850 snakes part of New York man’s home business, authorities say
Letters of intent have been executed, but the transaction still needs to be signed and approved by the NHL. The source said its conceivable the deal could fall through, but both sides want to make it happen. The sale price is $230 million, and Viola is buying out several of the teams minority owners. Last season, Forbes had placed the franchises value at $170 million. The Panthers are expected to remain in South Florida; the teams lease with the Broward County-owned BB&T Center runs through 2028. Sunrise Sports & Entertainment, which operates the arena, is the profitable arm of the Florida Panthers family of companies and is said to be part of the transaction. The team had no comment after the New York Post first reported a group of unidentified New York-based investors were buying the team. The Panthers have been losing more than $20 million per season in recent years, the source said. A source close to the team confirmed the sale was in the works and said general manager Dale Tallon has been telling players interested in coming to the Panthers such as former All-Star goalie Tim Thomas that a new owner would be in place soon. An announcement could be coming in the next few weeks. Captain Ed Jovanovski, who said he heard reports of a new owner on a weekly basis while with the Phoenix Coyotes, said word of a new owner shouldnt affect the team at all. For the most part, you have a bunch of guys who just want to play hockey, Jovanovski said. Whatever happens on the ownership side will be taken care of by the executives in place.
Richard Parrinello, of Brookhaven, New York, kept the snakes in his detached garage, all neatly stacked in containers and at the right temperature, according to Roy Gross, chief of the Suffolk County SPCA. Burmese pythons are illegal in New York, and Parrinello’s were taken from the house to a reptile sanctuary in Massachusetts while the rest of the snakes are still in his garage, according to Jack Krieger, communications director for the Town of Brookhaven on Long Island. Gross said all the snakes appeared to be in good health and there was no animal abuse or neglect. “It was a well-maintained facility, it was very clean and organized, it was a business,” Krieger said. By the numbers: Pets Parrinello kept an online website, “Snakeman’s Exotics,” which advertised a collection of pythons, boa constrictors and hognose snakes available for sale both domestically and internationally. After weeks of investigation into alleged workers compensation fraud, the town of Brookhaven, the U.S. Fish and Wildlife Service, the New York State Department of Environmental Conservation, Suffolk County Police and the SPCA executed a search warrant in Parrinello’s home, where he lives with his wife and 10-year-old son, according to a news release from Brookhaven. Undercover investigators spoke to Parrinello, who claimed to have $500,000 in inventory stored on the premises, including snakes, turtles and turtle eggs, the news release said. Authorities also say they found a few tarantulas and a couple of freezers with frozen mice and alligator carcasses. Krieger said Parrinello wasn’t arrested or charged with any criminal activity, but he was running a business out of his residence in a residential area, which is a violation of the town code. Town Law Department officials are still investigating and will likely issue numerous violations in the coming days. When reached by telephone, Parrinello declined to comment. “What makes this case especially egregious is that this individual was allegedly operating this reptile business out of his home, posing an unknown threat to the neighbors of this community,” said Brookhaven Supervisor Ed Romaine. Peter Constantakes, spokesman for the DEC, said Parrinello was interviewed and issued two summonses for possessing wild animals without a permit and for possessing alligator parts without a permit, each one carrying a maximum fine of $250. The U.S.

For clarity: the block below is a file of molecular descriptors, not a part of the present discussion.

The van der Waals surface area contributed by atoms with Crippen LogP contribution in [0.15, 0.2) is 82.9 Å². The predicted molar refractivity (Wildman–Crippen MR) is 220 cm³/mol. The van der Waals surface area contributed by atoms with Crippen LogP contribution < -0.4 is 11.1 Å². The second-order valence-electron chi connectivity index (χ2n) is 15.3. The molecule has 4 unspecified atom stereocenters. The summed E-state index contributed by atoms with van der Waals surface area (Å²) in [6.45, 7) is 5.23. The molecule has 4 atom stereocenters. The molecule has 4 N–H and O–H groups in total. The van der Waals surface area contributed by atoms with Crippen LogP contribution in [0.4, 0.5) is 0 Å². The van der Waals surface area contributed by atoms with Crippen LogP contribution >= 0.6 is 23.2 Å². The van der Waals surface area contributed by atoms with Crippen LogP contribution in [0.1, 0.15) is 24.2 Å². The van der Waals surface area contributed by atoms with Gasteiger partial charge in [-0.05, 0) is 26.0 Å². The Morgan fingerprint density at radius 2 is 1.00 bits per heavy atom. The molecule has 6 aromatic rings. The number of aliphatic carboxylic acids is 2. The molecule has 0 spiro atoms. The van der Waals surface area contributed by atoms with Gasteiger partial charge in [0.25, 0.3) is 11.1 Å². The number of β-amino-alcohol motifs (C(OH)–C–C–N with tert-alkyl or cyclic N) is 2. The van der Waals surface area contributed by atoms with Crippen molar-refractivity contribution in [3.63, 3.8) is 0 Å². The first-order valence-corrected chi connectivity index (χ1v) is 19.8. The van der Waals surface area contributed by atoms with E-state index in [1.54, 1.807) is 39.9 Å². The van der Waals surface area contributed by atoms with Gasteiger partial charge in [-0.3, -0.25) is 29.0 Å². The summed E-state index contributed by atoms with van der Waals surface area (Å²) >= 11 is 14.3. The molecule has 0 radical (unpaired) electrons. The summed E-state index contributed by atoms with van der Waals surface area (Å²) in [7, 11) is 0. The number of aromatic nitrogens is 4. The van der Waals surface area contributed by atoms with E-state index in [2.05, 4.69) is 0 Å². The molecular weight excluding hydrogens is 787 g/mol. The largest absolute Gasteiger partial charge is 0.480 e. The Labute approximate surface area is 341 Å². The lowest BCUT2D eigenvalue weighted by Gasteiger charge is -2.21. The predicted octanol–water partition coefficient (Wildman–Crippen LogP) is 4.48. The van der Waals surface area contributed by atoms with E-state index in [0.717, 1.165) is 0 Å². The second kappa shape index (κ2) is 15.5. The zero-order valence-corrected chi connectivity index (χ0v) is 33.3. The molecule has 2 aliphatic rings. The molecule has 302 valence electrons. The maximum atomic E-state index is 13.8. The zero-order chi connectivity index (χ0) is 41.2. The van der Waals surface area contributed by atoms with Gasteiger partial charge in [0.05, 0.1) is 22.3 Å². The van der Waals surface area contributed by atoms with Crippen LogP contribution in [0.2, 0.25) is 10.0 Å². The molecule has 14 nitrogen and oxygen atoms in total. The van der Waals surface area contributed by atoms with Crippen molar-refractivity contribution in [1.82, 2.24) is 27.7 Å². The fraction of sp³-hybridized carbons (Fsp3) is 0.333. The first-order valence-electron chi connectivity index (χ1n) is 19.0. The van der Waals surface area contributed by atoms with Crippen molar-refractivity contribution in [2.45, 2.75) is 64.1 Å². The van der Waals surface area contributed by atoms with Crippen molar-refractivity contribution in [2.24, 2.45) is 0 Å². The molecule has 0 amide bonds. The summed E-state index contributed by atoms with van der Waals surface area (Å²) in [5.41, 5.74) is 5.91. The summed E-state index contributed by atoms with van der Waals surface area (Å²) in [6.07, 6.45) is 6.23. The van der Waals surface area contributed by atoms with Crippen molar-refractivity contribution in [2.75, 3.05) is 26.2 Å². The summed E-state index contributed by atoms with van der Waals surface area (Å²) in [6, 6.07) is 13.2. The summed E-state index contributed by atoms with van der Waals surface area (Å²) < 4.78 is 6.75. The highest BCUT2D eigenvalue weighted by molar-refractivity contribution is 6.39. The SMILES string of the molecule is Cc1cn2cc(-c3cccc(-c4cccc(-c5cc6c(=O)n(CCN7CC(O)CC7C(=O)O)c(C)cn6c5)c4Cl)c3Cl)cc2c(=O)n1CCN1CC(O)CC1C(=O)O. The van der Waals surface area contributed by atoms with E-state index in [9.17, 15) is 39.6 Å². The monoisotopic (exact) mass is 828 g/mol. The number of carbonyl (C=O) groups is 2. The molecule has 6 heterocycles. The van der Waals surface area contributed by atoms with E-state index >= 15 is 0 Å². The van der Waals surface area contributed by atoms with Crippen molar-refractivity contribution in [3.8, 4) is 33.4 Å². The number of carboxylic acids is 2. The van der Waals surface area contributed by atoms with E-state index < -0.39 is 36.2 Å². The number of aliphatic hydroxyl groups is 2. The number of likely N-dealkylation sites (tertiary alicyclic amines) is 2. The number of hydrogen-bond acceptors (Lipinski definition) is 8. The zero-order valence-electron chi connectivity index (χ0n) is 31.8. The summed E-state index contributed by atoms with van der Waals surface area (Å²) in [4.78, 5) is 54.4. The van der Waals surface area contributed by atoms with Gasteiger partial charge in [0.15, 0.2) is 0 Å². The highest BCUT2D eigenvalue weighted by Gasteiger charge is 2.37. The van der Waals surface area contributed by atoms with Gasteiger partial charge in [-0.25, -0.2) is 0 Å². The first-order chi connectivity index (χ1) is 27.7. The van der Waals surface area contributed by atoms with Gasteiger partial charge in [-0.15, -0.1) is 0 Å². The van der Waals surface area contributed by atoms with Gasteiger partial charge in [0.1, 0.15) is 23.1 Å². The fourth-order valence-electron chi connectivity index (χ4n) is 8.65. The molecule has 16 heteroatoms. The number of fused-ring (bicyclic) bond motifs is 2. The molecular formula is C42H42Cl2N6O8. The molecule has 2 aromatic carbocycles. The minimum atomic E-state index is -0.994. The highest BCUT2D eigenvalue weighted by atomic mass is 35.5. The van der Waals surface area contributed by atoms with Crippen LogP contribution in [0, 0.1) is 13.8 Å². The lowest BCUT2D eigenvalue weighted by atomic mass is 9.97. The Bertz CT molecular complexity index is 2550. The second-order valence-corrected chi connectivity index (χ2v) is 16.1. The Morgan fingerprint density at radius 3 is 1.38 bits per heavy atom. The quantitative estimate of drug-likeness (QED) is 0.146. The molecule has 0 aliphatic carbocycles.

The company had cash and short-term investments of $747 million at the end of last quarter, with debt of $694 million. The Ochs-Sulzberger family, which controls Times Co. through its Class B shares, has pressured the company to resume dividends that used to supply it with as much as $20 million annually. If the dividend remains at 4 cents a share, the familys 13 percent stake in the company would give it $774,163 each quarter, or $3.1 million annually from the dividends. Times Co. stopped paying its dividend five years ago as it coped with a decline in revenue from print advertising as readers turned to the Internet. The company has boosted circulation sales by asking online readers to pay for access to its news articles. The strength of our balance sheet justified the restoration of a dividend, Chief Executive Officer Mark Thompson said in the statement. Given the expectation of continued volatility in advertising revenue and the fact that our growth strategy is at an early stage of development, we will maintain a prudent view of both the balance sheet and free cash flow . The dividend will be paid to shareholders of record as of Oct. 9, the company said. Times Co. gained less than 1 percent to $11.54 yesterday in New York before the dividend was announced. To contact the reporter on this story: Edmund Lee in New York at firstname.lastname@example.org To contact the editor responsible for this story: Nick Turner at email@example.com New York Times Brings Back Dividend Following Five-Year Hiatus Scott Eells/Bloomberg Times Co. has boosted circulation sales by asking online readers to pay for access to its news articles. Times Co.